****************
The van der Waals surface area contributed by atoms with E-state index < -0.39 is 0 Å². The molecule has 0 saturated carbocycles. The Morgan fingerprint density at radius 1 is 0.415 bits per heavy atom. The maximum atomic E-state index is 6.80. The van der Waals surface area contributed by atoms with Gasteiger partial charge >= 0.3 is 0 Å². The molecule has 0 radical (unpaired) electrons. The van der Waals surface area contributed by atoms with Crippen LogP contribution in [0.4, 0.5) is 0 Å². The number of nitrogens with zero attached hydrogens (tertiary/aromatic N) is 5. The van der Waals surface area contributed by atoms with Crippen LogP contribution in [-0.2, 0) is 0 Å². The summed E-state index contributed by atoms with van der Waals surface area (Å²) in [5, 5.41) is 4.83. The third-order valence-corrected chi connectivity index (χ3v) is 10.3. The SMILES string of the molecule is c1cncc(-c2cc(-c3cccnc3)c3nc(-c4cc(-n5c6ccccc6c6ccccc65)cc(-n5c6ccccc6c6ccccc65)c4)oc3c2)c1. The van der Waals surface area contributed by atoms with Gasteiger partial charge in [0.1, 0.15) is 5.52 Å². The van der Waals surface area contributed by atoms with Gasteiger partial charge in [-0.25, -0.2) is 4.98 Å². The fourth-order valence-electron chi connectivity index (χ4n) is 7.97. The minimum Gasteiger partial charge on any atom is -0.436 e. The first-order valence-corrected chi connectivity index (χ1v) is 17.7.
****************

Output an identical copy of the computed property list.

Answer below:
The van der Waals surface area contributed by atoms with E-state index < -0.39 is 0 Å². The molecule has 0 saturated carbocycles. The Morgan fingerprint density at radius 1 is 0.415 bits per heavy atom. The maximum atomic E-state index is 6.80. The van der Waals surface area contributed by atoms with Gasteiger partial charge >= 0.3 is 0 Å². The molecule has 0 radical (unpaired) electrons. The van der Waals surface area contributed by atoms with Crippen LogP contribution in [0.4, 0.5) is 0 Å². The number of nitrogens with zero attached hydrogens (tertiary/aromatic N) is 5. The van der Waals surface area contributed by atoms with Crippen LogP contribution in [-0.2, 0) is 0 Å². The summed E-state index contributed by atoms with van der Waals surface area (Å²) in [5, 5.41) is 4.83. The third-order valence-corrected chi connectivity index (χ3v) is 10.3. The SMILES string of the molecule is c1cncc(-c2cc(-c3cccnc3)c3nc(-c4cc(-n5c6ccccc6c6ccccc65)cc(-n5c6ccccc6c6ccccc65)c4)oc3c2)c1. The van der Waals surface area contributed by atoms with Gasteiger partial charge in [0.1, 0.15) is 5.52 Å². The van der Waals surface area contributed by atoms with Gasteiger partial charge in [-0.25, -0.2) is 4.98 Å². The fourth-order valence-electron chi connectivity index (χ4n) is 7.97. The minimum Gasteiger partial charge on any atom is -0.436 e. The first-order valence-corrected chi connectivity index (χ1v) is 17.7.